Since the middle of last season, Bates Motel has been hurtling toward the direct action of the Alfred Hitchcock film that inspired it. This week, we arrive at a key point in that journey: the arrival of Marion Crane, played brilliantly by Rihanna. Series co-creators Kerry Ehrin and Carlton Cuse instantly tweak audience expectations with her arrival, giving us more details about what she does for a living and her relationship with Sam Loomis than Psycho did. Don’t count on the these iterations of Marion Crane and Norman Bates interacting exactly like their progenitors. Wouldn’t you be a little disappointed if they did?
Before Marion’s arrival, Norman (Freddie Highmore) learns some harsh truths about the depths of his psychoses. He wakes up alone, and it seems like “Norma” (Vera Farmiga) is still gone, but something’s not quite right. Norman pukes, and notices some bruises when he takes off his shirt. What the hell happened last night? How drunk was he? And where was he? He runs downstairs to look for Norma, who’s usually cooking something, even if she is imaginary. She’s not there. He looks out the window, and she’s not down at the motel either. He’s alone. Narratively, it’s the perfect time to bring Marion into Norman’s life. He finds a matchbook from a place called the White House Bar just before getting a call from Sheriff Greene (Brooke Smith) to come down to the station. When he gets there, Greene suggests that Romero (Nestor Carbonell) must have some unfinished business in White Pine Bay, and she basically accuses Norman of knowing what that business is. She also calls him out for not revealing that he went to visit Romero a mere 24 hours before he broke out. The escaped prisoner might be coming for him. “The thought has occurred to me,” Norman says.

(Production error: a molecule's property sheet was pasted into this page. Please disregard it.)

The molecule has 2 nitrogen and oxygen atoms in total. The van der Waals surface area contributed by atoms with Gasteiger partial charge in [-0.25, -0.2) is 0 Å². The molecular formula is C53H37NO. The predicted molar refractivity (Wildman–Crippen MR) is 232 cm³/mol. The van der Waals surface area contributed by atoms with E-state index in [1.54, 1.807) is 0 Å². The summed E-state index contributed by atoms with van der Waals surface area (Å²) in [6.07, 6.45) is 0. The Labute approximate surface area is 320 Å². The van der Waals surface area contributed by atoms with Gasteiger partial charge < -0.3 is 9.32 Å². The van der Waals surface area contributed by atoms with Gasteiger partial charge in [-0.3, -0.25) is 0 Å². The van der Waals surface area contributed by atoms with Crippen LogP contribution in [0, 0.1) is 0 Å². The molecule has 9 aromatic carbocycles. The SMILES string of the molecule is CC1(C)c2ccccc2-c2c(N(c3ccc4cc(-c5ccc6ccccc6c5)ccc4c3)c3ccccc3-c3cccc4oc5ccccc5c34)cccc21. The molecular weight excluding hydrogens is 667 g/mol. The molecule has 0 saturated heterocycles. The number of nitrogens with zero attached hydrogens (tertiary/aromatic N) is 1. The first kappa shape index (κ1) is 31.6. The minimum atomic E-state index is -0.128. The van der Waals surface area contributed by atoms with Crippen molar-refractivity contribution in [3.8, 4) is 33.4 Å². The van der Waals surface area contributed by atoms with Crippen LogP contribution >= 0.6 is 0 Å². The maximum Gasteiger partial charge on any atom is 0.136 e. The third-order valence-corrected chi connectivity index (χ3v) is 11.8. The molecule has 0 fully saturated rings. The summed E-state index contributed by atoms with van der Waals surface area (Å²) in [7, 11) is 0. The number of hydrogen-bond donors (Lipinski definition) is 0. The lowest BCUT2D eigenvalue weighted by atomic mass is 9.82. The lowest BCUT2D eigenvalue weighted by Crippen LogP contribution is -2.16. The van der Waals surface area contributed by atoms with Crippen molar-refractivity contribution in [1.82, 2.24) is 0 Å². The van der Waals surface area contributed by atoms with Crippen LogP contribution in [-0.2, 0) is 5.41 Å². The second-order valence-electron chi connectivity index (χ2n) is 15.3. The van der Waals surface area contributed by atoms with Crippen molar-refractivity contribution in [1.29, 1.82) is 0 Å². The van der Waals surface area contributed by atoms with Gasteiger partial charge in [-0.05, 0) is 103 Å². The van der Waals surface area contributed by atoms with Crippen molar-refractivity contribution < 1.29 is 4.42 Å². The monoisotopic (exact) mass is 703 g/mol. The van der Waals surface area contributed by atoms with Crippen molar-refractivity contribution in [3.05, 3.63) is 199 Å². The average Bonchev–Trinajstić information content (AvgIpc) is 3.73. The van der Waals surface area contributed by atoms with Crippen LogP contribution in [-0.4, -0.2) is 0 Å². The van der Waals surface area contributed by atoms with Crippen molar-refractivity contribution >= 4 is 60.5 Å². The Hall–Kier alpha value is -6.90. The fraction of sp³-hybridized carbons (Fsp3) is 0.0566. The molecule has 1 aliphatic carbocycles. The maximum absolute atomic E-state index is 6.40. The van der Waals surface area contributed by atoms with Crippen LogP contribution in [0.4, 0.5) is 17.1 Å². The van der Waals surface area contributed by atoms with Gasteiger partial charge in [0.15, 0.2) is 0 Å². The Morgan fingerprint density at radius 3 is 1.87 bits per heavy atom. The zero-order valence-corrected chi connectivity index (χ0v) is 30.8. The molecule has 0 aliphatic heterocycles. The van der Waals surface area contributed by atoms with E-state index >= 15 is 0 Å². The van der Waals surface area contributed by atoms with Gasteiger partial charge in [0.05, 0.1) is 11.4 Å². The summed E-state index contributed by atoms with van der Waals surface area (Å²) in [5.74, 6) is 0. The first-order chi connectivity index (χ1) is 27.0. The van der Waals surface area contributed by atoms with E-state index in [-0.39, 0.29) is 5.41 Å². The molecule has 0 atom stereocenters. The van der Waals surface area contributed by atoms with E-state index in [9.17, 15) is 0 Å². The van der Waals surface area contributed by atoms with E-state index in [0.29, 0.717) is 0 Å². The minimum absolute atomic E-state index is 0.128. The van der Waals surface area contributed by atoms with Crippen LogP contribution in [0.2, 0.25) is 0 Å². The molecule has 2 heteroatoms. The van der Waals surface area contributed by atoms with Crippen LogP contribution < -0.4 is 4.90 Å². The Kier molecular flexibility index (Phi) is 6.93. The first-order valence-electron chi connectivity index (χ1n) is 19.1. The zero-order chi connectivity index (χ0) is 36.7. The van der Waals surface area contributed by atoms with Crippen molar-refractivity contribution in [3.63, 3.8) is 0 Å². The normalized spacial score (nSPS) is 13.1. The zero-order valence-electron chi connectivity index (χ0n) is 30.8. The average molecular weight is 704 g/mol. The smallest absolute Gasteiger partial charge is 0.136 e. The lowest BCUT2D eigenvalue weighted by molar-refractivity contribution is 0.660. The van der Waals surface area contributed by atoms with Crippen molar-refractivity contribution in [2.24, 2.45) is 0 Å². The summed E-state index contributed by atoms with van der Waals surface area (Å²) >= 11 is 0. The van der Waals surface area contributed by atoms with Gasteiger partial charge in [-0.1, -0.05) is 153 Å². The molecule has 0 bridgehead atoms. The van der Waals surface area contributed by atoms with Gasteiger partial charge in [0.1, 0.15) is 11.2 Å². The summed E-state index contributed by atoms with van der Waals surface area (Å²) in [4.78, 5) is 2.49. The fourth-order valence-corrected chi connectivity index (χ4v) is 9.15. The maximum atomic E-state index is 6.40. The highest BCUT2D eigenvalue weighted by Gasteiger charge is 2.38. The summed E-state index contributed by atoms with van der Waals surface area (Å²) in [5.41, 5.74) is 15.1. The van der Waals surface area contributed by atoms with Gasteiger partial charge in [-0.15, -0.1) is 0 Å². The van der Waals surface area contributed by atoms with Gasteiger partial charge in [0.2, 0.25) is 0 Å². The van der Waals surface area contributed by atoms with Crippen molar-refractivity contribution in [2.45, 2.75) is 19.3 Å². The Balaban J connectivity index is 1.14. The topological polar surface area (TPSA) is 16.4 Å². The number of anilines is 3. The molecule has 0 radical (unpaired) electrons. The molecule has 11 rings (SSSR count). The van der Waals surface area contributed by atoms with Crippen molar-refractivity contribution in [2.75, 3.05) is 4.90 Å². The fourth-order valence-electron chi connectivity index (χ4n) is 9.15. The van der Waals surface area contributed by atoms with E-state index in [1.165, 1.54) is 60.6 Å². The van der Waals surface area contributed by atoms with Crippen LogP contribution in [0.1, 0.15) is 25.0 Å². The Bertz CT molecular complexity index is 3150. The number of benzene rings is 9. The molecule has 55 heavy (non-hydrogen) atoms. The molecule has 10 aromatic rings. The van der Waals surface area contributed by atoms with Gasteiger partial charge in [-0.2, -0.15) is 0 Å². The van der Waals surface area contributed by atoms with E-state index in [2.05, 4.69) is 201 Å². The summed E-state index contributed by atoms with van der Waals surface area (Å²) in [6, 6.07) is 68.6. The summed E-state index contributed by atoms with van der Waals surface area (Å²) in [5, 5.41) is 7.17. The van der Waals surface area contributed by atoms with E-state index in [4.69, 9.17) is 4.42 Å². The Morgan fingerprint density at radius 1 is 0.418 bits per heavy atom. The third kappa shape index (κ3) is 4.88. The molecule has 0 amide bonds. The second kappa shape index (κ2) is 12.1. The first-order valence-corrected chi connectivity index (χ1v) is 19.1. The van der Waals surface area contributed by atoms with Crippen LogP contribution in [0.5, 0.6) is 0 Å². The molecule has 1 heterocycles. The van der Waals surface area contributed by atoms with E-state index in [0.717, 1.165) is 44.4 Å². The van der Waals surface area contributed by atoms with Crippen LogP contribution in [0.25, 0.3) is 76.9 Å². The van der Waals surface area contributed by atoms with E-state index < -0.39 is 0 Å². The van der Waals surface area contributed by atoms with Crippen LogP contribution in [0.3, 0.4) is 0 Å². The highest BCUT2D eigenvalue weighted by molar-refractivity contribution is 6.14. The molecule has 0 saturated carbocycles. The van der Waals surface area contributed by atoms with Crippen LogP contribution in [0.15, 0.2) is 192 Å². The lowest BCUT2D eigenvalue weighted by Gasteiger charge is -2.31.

While Norman’s life is coming apart, Emma (Olivia Cooke) and Dylan (Max Thieriot) learn about what’s been happening in a series of revelations. Essentially, Emma learns that her mother is likely dead after finding an earring, which she first assumes belonged to Norma, but then realizing from Dylan that it likely belongs to Emma’s mother, who never checked out. She understandably freaks out, then orders Dylan to go for a walk. While he’s gone, she learns that her mother-in-law is dead too, finding the story about her suicide online. That’s a rough day.
It’s finally time to meet the legendary Marion Crane (Rihanna), introduced in Seattle with her boyfriend Sam Loomis (Austin Nichols) in a scene that echoes the opening of Hitchcock’s film, although with a modern twist. This Sam isn’t divorced, but Marion doesn’t know that. He’s been making promises to her. “We’re gonna have a big life,” he tells her. “You just got to give me time to make it happen.” At work later that day, she serves as a notary public for a transaction that involves $400,000 in cash, and then her boss asks her to take it to the bank. Remember how Psycho opens with Marion stealing a briefcase of cash? Boom. Marion grabs the money and heads to White Pine Bay to find Sam.